Two Northern Ireland (NI) authorities have indicated a willingness for the weekly publication of complaints against Health and Social Care facilities; however, the Department of Health refused to be drawn, citing the Minister’s respect for the independence of the Northern Ireland Public Service Ombudsman.

A number of authorities were asked if they would support or give consideration to supporting weekly publication of adult social care complaint decisions, similar to the system used by the Local Government and Social Care Ombudsman for England.

A spokesperson for the Northern Ireland Public Service Ombudsman (NIPSO) advised they “currently publish reports in cases which reach the final stage of our investigation process and where we determine it is in the public interest to do so”.

They continued: “This includes complaints about social care. We have been considering increasing the range of decisions we publish as part of the development of a new website.

“The frequency of publication, the nature of the information we will publish, and how this will be presented on our website are part of that work, and will include the publication of decisions on social care complaints.”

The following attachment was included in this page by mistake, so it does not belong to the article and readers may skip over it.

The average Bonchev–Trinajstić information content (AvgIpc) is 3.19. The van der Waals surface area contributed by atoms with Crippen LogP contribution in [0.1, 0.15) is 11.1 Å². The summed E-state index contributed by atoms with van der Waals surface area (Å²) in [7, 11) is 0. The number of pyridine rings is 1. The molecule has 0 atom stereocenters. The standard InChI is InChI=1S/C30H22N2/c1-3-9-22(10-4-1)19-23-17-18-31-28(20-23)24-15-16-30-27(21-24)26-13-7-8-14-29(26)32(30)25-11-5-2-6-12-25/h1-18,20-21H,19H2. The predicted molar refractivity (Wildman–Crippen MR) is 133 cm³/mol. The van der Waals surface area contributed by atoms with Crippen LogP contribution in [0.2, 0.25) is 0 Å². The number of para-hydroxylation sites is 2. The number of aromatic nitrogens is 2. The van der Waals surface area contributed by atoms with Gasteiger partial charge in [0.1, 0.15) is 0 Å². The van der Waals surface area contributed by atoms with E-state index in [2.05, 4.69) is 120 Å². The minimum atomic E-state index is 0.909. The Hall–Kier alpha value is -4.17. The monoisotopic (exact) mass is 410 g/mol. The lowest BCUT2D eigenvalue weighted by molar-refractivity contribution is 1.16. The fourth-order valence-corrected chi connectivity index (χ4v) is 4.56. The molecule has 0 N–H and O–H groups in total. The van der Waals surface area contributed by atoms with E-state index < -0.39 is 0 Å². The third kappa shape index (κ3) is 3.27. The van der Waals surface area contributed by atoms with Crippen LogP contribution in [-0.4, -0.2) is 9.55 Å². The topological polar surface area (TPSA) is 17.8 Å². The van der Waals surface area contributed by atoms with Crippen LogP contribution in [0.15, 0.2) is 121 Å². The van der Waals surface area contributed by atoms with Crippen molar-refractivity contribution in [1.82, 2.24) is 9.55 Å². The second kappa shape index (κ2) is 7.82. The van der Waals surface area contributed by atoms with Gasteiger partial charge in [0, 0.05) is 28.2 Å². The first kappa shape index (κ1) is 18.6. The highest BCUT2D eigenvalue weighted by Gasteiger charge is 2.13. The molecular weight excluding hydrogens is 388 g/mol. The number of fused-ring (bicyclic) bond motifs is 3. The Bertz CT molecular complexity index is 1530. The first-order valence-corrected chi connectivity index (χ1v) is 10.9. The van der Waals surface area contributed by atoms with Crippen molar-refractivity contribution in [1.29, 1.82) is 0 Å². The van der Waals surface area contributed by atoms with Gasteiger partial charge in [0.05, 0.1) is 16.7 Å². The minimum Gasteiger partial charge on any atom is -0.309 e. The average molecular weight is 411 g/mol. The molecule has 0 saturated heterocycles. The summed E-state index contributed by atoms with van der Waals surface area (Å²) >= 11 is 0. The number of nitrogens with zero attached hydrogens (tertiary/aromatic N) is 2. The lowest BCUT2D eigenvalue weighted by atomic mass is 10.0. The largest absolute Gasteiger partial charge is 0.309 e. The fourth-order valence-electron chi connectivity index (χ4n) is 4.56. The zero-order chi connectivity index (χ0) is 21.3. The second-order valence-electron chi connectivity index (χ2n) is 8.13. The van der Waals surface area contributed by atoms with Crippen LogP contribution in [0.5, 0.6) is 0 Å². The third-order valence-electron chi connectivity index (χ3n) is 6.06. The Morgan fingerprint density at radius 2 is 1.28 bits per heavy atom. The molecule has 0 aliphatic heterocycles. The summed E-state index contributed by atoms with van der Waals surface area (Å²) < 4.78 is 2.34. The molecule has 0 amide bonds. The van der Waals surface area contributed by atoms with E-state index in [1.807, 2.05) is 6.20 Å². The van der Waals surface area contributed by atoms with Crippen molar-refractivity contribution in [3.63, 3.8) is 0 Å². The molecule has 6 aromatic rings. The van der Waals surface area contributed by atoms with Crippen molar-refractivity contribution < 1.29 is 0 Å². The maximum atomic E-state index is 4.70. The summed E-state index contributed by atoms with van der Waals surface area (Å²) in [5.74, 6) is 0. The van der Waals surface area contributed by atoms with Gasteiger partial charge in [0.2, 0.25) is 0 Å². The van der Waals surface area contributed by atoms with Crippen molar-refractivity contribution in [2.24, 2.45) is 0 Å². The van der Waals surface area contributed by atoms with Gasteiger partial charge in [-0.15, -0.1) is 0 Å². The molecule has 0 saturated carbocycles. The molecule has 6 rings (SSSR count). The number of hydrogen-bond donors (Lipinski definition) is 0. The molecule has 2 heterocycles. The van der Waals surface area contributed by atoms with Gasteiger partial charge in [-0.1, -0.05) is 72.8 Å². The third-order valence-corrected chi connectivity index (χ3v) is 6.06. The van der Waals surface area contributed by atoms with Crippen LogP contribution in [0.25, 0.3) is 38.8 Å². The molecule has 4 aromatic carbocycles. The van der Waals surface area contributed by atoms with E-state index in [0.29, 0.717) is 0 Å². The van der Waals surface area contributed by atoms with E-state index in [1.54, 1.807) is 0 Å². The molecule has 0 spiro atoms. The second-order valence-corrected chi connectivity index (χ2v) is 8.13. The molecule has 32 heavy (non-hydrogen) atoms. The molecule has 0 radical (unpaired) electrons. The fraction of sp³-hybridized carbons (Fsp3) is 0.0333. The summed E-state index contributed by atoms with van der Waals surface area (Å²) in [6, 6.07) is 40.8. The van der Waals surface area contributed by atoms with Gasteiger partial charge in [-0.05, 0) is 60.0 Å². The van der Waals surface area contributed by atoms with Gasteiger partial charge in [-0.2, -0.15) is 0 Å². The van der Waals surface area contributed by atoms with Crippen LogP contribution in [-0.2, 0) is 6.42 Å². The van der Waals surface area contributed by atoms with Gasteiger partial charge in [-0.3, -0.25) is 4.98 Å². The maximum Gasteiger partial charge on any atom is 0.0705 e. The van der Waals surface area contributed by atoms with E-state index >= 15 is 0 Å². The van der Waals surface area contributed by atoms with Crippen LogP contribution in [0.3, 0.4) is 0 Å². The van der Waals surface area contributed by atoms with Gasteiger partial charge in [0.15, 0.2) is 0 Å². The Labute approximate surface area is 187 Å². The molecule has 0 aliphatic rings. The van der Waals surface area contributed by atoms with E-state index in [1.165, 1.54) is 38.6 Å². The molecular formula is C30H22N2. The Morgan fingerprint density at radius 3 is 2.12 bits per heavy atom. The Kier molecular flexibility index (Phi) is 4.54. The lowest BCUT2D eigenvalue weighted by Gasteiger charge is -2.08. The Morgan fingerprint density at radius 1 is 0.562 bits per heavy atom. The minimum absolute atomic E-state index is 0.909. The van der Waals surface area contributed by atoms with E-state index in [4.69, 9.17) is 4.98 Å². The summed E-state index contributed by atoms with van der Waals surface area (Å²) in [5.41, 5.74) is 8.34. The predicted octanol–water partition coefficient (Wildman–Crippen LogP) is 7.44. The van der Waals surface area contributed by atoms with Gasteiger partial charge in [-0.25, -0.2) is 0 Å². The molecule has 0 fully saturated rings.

Meanwhile, the Regulation and Quality Improvement Authority said it would await proposals from Public Service Ombudsman around Health and Social Care complaint arrangements, and “would give these full consideration when available”, continuing: “We are supportive of making the raising of complaints about Health and Social Care services more accessible for service users, families and others.”

However, when the Department of Health was approached, a spokesperson replied: “The NI Public Services Ombudsman is an independent body, and the Minister and Department will continue to respect that independence.”

Challenged on this, as the question was whether the Minister would support or give consideration to the initiative, which was not contained in the reply, the spokesperson responded: “In our view, the response answers the question.”